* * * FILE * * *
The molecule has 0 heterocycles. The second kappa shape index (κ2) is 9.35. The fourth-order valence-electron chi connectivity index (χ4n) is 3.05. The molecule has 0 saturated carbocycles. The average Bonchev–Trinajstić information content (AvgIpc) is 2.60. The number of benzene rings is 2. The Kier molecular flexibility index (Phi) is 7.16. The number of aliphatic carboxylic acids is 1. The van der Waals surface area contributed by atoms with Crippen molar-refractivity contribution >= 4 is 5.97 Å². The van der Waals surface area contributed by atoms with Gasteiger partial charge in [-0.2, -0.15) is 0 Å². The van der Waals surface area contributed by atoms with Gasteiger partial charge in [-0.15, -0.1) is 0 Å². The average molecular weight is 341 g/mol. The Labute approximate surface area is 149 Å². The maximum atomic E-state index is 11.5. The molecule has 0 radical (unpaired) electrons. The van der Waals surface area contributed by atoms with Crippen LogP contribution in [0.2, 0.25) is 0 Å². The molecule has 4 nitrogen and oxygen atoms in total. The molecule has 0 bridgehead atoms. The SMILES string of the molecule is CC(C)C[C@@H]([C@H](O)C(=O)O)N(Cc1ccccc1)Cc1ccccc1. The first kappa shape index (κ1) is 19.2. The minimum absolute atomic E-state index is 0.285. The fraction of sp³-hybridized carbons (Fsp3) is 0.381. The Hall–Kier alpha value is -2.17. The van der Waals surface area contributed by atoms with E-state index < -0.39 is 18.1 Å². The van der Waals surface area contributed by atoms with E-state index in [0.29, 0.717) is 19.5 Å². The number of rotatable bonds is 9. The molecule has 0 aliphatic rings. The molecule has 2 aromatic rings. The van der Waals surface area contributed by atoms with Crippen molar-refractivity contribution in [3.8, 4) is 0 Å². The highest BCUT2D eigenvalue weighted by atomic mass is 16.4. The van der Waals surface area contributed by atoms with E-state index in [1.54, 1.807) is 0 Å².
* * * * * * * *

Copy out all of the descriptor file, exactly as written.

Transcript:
The molecule has 0 heterocycles. The second kappa shape index (κ2) is 9.35. The fourth-order valence-electron chi connectivity index (χ4n) is 3.05. The molecule has 0 saturated carbocycles. The average Bonchev–Trinajstić information content (AvgIpc) is 2.60. The number of benzene rings is 2. The Kier molecular flexibility index (Phi) is 7.16. The number of aliphatic carboxylic acids is 1. The van der Waals surface area contributed by atoms with Crippen molar-refractivity contribution >= 4 is 5.97 Å². The van der Waals surface area contributed by atoms with Gasteiger partial charge in [-0.2, -0.15) is 0 Å². The van der Waals surface area contributed by atoms with Gasteiger partial charge in [-0.15, -0.1) is 0 Å². The average molecular weight is 341 g/mol. The Labute approximate surface area is 149 Å². The maximum atomic E-state index is 11.5. The molecule has 0 radical (unpaired) electrons. The van der Waals surface area contributed by atoms with Crippen LogP contribution in [0.2, 0.25) is 0 Å². The molecule has 4 nitrogen and oxygen atoms in total. The molecule has 0 bridgehead atoms. The SMILES string of the molecule is CC(C)C[C@@H]([C@H](O)C(=O)O)N(Cc1ccccc1)Cc1ccccc1. The first kappa shape index (κ1) is 19.2. The minimum absolute atomic E-state index is 0.285. The fraction of sp³-hybridized carbons (Fsp3) is 0.381. The Hall–Kier alpha value is -2.17. The van der Waals surface area contributed by atoms with E-state index < -0.39 is 18.1 Å². The van der Waals surface area contributed by atoms with E-state index in [0.29, 0.717) is 19.5 Å². The number of rotatable bonds is 9. The molecule has 0 aliphatic rings. The molecule has 2 aromatic rings. The van der Waals surface area contributed by atoms with Crippen molar-refractivity contribution in [3.8, 4) is 0 Å². The highest BCUT2D eigenvalue weighted by atomic mass is 16.4. The van der Waals surface area contributed by atoms with E-state index in [1.54, 1.807) is 0 Å².